Super basic: How Hashmap works in Java

Some of the basic concepts of hashmap.


Emma Ham

3 years ago | 4 min read

Hi there!

Today I might bring up some real basic concepts of hashmap in Java. I am pretty sure a lot of you already know better than anyone on this one. If that's the case, feel free to click the go back button but if you are a little unsure or have no idea what I am talking about, it is up to you spend 2 minute reading this article!

Well, the most well known definition of has a hash map would be a data structure that implements an associative array abstract data type, a structure that can map keys to values.

To make it even easier,
you know when we think of an array, we would probably think of a number index to access to a certain value. ex) arrayName[index]= value
Same goes to hash map except that we can use key instead of number index values.

As shown in the image below, the hashmap is an array of nodes that has Key and Value which makes look ups to be much easier and more efficient by using key values.

If we look into the hashmap slightly more in detail, we can see it looks like a table that has nodes so called buckets which can represent a class having following objects:

  1. K key : key string value that we use for look ups
  2. int hash: integer hashcode from the string key value
  3. V value: the actual value that we want to access
  4. Node next: to point out the next entry or node

Alright, now we kinda understand what the hashmap is, then it is time for us to have a try to work with it to understand how it actually works.

To explain the steps in order to access to a certain value using key, first of all, I would like to insert some values into the map first for better understanding.

To insert the values, we can use put(k,v) method and to to that, let's quickly create a simple hashmap called scroes where we will be storing the names and scores accordingly.

HashMap<String, integer>scores = new HashMap<String, Integer>();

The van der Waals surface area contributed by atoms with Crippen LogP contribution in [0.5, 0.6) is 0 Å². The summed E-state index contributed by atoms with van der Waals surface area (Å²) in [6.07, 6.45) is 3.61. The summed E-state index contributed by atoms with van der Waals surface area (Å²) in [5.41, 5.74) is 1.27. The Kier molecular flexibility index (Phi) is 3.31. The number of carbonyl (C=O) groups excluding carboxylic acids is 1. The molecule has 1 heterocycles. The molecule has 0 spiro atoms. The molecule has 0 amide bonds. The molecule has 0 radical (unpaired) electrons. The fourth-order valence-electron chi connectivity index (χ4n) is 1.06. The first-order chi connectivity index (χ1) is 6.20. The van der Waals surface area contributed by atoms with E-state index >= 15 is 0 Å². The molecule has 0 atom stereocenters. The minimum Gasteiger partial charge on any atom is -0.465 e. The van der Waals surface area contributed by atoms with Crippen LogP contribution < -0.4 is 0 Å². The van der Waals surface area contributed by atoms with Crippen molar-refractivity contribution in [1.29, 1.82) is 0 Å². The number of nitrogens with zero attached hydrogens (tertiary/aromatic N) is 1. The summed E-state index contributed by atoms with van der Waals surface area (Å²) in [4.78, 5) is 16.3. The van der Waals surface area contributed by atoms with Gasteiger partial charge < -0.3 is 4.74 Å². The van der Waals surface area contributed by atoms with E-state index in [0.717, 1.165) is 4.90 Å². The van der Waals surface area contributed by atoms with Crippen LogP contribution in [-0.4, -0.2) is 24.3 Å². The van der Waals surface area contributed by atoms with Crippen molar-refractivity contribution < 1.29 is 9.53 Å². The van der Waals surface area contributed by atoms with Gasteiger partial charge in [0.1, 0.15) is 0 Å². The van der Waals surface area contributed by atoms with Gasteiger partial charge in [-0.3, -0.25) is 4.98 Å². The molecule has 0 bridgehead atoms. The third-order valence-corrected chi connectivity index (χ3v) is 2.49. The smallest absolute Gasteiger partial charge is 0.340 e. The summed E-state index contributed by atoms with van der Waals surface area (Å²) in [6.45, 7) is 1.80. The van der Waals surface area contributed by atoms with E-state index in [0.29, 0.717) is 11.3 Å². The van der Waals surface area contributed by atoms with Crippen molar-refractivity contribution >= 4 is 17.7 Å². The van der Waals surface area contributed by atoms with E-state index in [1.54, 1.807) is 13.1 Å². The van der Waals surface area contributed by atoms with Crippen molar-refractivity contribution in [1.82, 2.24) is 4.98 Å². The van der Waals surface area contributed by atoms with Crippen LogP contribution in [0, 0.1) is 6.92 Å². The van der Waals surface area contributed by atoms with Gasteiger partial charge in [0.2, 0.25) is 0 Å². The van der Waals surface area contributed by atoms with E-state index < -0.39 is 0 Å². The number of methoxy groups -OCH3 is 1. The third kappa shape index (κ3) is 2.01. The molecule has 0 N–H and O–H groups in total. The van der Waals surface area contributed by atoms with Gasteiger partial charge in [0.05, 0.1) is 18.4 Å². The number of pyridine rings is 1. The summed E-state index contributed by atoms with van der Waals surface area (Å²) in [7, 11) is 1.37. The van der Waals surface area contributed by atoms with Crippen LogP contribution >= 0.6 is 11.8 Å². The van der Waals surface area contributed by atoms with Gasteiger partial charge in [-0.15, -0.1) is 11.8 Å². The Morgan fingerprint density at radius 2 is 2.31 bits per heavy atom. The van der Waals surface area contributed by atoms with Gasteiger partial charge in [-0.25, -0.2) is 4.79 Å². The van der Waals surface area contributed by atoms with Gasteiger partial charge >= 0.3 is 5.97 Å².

Once the hashmap is created, the size of the map will be automatically initialised by 16 which makes the index of the map starts from 0 and finishes to 15.

Now let's say we want to put these three records into the scores map.


To start with the first record, we will be going through this put() method as shown below.

put(K k, V v)


index = hash & (n-1)

Let's go ahead and start inserting the data.

put(K k, V v) // k = "Smith" and v = "100"

hash(k) // This will get the hash of the string key. in this case hash("SMITH")= 79019862

index = hash & (n-1)// n= 16 and index will be 6

After this process, the map will look like this

After following the same steps for all the records, the map will end up looking like below

notice: I forgot to change the hash value for the second record for Kings in the picture. just note that the hash value for king is different from the one for Blake

Wait, hold on a second, some of you might have noticed that we have 2 records in index 4 node. How did this happen?

If we scroll back a bit up to where we get the index by hash & (n-1), we can check those two records end up having same index which is 4 in this case. Let's say we tried to put Blake's record first and there shouldn't have been any problem, like we understood the data "Blake | hash| score| null" must have been inserted.

But as we insert Kings record after, we will figure out that they have same index number, the map will automatically put the record next to the Blake's record by changing the null value to point out to the next node which is King's in this case. That is how the outcome looks like the map above.

This will also lead us to this question.
"If they have same index number, how do we access to them?"

In order to access to the nodes, we can use get(k) method.
This method looks like this.

V get(Object key)

Index = hash & (n-1)

Now, let's say we want to find King's score in this hashmap using


then it will get the hash which is 2306996 and will get the index number which is 4 in this case. In the first node which has index 4, it will compare hashcode between the hascode that we are looking for and the hashcode that this node has. For example, the hascode we are looking for is 2306996 and the node has 63281940 as a hash value.

They don't match, so it will be pointed out to the next node which and will do the comparison again. This time the hash value do match since it has 2306996 which we are looking for.

notice: I forgot to change the hash value for the second record for Kings. just note that the hash value for king is different from the one for Blake

Today, we have talked about some of the basic concepts of hashmap. Actually, the reason I brought this topic up today was that I realised that hashmap come across very often we we code and it is very easy to just overlook, thinking that we understand how it works 100%.

However, when I faced some complicated issues, I realised that I wasn't really understanding how it works and how to use it properly. I hope it helped for some of you guys to understand little bit better about hashmap and not get confused later when we really need to go through some concepts along the way of programming.

Thanks a lot for your time to read this article


Created by

Emma Ham







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